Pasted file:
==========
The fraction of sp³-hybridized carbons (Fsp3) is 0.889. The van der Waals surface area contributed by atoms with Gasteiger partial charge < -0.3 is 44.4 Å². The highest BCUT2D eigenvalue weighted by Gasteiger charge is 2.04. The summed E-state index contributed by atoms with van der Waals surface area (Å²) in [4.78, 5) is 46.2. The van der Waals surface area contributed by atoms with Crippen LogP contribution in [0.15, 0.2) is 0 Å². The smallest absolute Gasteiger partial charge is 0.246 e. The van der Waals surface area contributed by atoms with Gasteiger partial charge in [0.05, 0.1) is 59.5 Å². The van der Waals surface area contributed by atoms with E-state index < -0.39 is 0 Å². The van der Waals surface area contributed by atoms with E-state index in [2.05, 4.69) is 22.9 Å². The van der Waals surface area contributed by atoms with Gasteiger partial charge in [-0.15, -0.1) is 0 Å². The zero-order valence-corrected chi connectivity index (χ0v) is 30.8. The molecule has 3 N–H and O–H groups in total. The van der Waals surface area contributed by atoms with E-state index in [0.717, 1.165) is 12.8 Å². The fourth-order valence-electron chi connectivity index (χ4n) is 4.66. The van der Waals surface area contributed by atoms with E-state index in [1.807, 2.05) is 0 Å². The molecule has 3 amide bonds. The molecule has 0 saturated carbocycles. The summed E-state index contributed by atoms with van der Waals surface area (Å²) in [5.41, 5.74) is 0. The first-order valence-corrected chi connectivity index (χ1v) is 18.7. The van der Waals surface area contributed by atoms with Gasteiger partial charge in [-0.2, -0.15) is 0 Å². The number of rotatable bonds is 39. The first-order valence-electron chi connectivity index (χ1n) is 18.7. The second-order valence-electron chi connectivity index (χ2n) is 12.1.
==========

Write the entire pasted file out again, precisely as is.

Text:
The fraction of sp³-hybridized carbons (Fsp3) is 0.889. The van der Waals surface area contributed by atoms with Gasteiger partial charge < -0.3 is 44.4 Å². The highest BCUT2D eigenvalue weighted by Gasteiger charge is 2.04. The summed E-state index contributed by atoms with van der Waals surface area (Å²) in [4.78, 5) is 46.2. The van der Waals surface area contributed by atoms with Crippen LogP contribution in [0.15, 0.2) is 0 Å². The smallest absolute Gasteiger partial charge is 0.246 e. The van der Waals surface area contributed by atoms with Gasteiger partial charge in [0.05, 0.1) is 59.5 Å². The van der Waals surface area contributed by atoms with E-state index < -0.39 is 0 Å². The van der Waals surface area contributed by atoms with E-state index in [2.05, 4.69) is 22.9 Å². The van der Waals surface area contributed by atoms with Gasteiger partial charge in [-0.15, -0.1) is 0 Å². The zero-order valence-corrected chi connectivity index (χ0v) is 30.8. The molecule has 3 N–H and O–H groups in total. The van der Waals surface area contributed by atoms with E-state index in [0.717, 1.165) is 12.8 Å². The fourth-order valence-electron chi connectivity index (χ4n) is 4.66. The van der Waals surface area contributed by atoms with E-state index in [1.807, 2.05) is 0 Å². The molecule has 3 amide bonds. The molecule has 0 saturated carbocycles. The summed E-state index contributed by atoms with van der Waals surface area (Å²) in [5.41, 5.74) is 0. The first-order valence-corrected chi connectivity index (χ1v) is 18.7. The van der Waals surface area contributed by atoms with Gasteiger partial charge in [-0.2, -0.15) is 0 Å². The number of rotatable bonds is 39. The first-order valence-electron chi connectivity index (χ1n) is 18.7. The second-order valence-electron chi connectivity index (χ2n) is 12.1.